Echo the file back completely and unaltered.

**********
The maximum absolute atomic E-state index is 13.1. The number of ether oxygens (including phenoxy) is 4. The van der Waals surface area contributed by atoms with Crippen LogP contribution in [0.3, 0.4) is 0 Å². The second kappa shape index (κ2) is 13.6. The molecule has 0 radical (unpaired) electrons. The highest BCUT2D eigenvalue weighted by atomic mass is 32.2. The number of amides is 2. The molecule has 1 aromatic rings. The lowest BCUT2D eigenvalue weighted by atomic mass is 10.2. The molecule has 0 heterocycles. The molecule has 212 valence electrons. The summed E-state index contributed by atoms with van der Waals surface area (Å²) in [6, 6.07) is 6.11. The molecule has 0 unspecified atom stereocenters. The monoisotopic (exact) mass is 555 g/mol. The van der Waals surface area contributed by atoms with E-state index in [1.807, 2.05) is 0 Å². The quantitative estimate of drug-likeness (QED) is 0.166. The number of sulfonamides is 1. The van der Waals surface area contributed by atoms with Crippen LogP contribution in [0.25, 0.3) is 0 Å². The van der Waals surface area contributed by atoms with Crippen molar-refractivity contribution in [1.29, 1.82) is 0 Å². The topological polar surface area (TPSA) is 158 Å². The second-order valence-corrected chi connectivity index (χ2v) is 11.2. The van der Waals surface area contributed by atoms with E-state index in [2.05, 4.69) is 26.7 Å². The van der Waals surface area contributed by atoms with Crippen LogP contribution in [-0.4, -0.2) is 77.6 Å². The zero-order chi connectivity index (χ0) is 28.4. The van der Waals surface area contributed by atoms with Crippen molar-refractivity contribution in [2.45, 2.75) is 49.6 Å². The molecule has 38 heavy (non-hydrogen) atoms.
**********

The maximum absolute atomic E-state index is 13.1. The number of ether oxygens (including phenoxy) is 4. The van der Waals surface area contributed by atoms with Crippen LogP contribution in [0.3, 0.4) is 0 Å². The second kappa shape index (κ2) is 13.6. The molecule has 0 radical (unpaired) electrons. The highest BCUT2D eigenvalue weighted by atomic mass is 32.2. The number of amides is 2. The molecule has 1 aromatic rings. The lowest BCUT2D eigenvalue weighted by atomic mass is 10.2. The molecule has 0 heterocycles. The molecule has 212 valence electrons. The summed E-state index contributed by atoms with van der Waals surface area (Å²) in [6, 6.07) is 6.11. The molecule has 0 unspecified atom stereocenters. The monoisotopic (exact) mass is 555 g/mol. The van der Waals surface area contributed by atoms with E-state index in [1.807, 2.05) is 0 Å². The quantitative estimate of drug-likeness (QED) is 0.166. The number of sulfonamides is 1. The van der Waals surface area contributed by atoms with Crippen LogP contribution in [0.25, 0.3) is 0 Å². The van der Waals surface area contributed by atoms with Crippen molar-refractivity contribution in [1.29, 1.82) is 0 Å². The topological polar surface area (TPSA) is 158 Å². The second-order valence-corrected chi connectivity index (χ2v) is 11.2. The van der Waals surface area contributed by atoms with E-state index in [2.05, 4.69) is 26.7 Å². The van der Waals surface area contributed by atoms with Crippen LogP contribution in [-0.4, -0.2) is 77.6 Å². The zero-order chi connectivity index (χ0) is 28.4. The van der Waals surface area contributed by atoms with Crippen molar-refractivity contribution in [2.45, 2.75) is 49.6 Å². The molecule has 38 heavy (non-hydrogen) atoms.